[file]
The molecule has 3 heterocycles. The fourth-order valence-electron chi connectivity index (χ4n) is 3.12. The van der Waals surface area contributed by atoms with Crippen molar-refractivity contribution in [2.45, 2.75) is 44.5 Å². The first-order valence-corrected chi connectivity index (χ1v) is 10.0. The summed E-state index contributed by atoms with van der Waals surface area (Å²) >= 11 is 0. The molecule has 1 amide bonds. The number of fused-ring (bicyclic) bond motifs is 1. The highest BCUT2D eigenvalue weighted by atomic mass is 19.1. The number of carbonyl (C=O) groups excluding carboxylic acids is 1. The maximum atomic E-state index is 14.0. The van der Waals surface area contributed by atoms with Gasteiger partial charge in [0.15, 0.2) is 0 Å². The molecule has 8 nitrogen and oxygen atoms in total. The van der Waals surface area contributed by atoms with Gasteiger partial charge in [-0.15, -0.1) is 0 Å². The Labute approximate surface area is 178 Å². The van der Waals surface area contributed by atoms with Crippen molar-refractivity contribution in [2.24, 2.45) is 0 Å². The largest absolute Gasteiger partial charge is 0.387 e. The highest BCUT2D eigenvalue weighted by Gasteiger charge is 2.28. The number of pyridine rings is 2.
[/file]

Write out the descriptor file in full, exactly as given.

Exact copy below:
The molecule has 3 heterocycles. The fourth-order valence-electron chi connectivity index (χ4n) is 3.12. The van der Waals surface area contributed by atoms with Crippen molar-refractivity contribution in [2.45, 2.75) is 44.5 Å². The first-order valence-corrected chi connectivity index (χ1v) is 10.0. The summed E-state index contributed by atoms with van der Waals surface area (Å²) >= 11 is 0. The molecule has 1 amide bonds. The number of fused-ring (bicyclic) bond motifs is 1. The highest BCUT2D eigenvalue weighted by atomic mass is 19.1. The number of carbonyl (C=O) groups excluding carboxylic acids is 1. The maximum atomic E-state index is 14.0. The van der Waals surface area contributed by atoms with Gasteiger partial charge in [0.15, 0.2) is 0 Å². The molecule has 8 nitrogen and oxygen atoms in total. The van der Waals surface area contributed by atoms with Gasteiger partial charge in [-0.15, -0.1) is 0 Å². The Labute approximate surface area is 178 Å². The van der Waals surface area contributed by atoms with Crippen molar-refractivity contribution in [2.24, 2.45) is 0 Å². The largest absolute Gasteiger partial charge is 0.387 e. The highest BCUT2D eigenvalue weighted by Gasteiger charge is 2.28. The number of pyridine rings is 2.